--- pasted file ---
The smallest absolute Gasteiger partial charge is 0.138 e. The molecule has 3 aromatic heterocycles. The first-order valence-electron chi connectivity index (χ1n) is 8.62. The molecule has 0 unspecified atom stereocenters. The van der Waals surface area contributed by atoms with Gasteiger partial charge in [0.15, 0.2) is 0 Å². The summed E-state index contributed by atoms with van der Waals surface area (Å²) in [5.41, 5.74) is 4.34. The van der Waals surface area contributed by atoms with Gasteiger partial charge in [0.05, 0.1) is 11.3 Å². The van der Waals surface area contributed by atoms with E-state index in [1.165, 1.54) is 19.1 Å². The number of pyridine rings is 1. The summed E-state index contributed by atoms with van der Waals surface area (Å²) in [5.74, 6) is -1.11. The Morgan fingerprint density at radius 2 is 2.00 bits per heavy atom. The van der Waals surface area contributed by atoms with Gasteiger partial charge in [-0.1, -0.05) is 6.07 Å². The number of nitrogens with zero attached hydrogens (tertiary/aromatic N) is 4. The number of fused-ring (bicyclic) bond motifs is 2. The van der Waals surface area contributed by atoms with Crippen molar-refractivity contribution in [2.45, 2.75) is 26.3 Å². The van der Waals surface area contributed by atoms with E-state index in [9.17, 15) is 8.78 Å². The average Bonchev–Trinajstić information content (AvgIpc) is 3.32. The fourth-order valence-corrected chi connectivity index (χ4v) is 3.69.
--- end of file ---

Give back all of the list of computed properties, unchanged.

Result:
The smallest absolute Gasteiger partial charge is 0.138 e. The molecule has 3 aromatic heterocycles. The first-order valence-electron chi connectivity index (χ1n) is 8.62. The molecule has 0 unspecified atom stereocenters. The van der Waals surface area contributed by atoms with Gasteiger partial charge in [0.15, 0.2) is 0 Å². The summed E-state index contributed by atoms with van der Waals surface area (Å²) in [5.41, 5.74) is 4.34. The van der Waals surface area contributed by atoms with Gasteiger partial charge in [0.05, 0.1) is 11.3 Å². The van der Waals surface area contributed by atoms with E-state index in [1.165, 1.54) is 19.1 Å². The number of pyridine rings is 1. The summed E-state index contributed by atoms with van der Waals surface area (Å²) in [5.74, 6) is -1.11. The Morgan fingerprint density at radius 2 is 2.00 bits per heavy atom. The van der Waals surface area contributed by atoms with Gasteiger partial charge in [-0.1, -0.05) is 6.07 Å². The number of nitrogens with zero attached hydrogens (tertiary/aromatic N) is 4. The number of fused-ring (bicyclic) bond motifs is 2. The van der Waals surface area contributed by atoms with Crippen molar-refractivity contribution in [2.45, 2.75) is 26.3 Å². The van der Waals surface area contributed by atoms with E-state index in [9.17, 15) is 8.78 Å². The average Bonchev–Trinajstić information content (AvgIpc) is 3.32. The fourth-order valence-corrected chi connectivity index (χ4v) is 3.69.